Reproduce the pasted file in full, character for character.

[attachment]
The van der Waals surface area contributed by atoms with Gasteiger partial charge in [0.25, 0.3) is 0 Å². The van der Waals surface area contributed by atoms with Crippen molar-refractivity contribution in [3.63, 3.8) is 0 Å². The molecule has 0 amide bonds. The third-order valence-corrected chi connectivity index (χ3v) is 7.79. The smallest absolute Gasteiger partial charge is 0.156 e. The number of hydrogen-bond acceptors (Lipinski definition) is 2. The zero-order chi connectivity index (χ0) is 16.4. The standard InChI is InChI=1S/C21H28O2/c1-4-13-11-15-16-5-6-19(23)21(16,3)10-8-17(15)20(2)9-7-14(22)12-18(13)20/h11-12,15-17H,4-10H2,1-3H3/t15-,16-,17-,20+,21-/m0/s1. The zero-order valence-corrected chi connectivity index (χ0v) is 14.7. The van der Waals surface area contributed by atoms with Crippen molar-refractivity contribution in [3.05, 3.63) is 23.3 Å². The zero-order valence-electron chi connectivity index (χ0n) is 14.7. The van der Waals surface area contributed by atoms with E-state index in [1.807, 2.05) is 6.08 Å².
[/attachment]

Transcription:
The van der Waals surface area contributed by atoms with Gasteiger partial charge in [0.25, 0.3) is 0 Å². The van der Waals surface area contributed by atoms with Crippen molar-refractivity contribution in [3.63, 3.8) is 0 Å². The molecule has 0 amide bonds. The third-order valence-corrected chi connectivity index (χ3v) is 7.79. The smallest absolute Gasteiger partial charge is 0.156 e. The number of hydrogen-bond acceptors (Lipinski definition) is 2. The zero-order chi connectivity index (χ0) is 16.4. The standard InChI is InChI=1S/C21H28O2/c1-4-13-11-15-16-5-6-19(23)21(16,3)10-8-17(15)20(2)9-7-14(22)12-18(13)20/h11-12,15-17H,4-10H2,1-3H3/t15-,16-,17-,20+,21-/m0/s1. The zero-order valence-corrected chi connectivity index (χ0v) is 14.7. The van der Waals surface area contributed by atoms with Crippen molar-refractivity contribution in [3.05, 3.63) is 23.3 Å². The zero-order valence-electron chi connectivity index (χ0n) is 14.7. The van der Waals surface area contributed by atoms with E-state index in [1.807, 2.05) is 6.08 Å².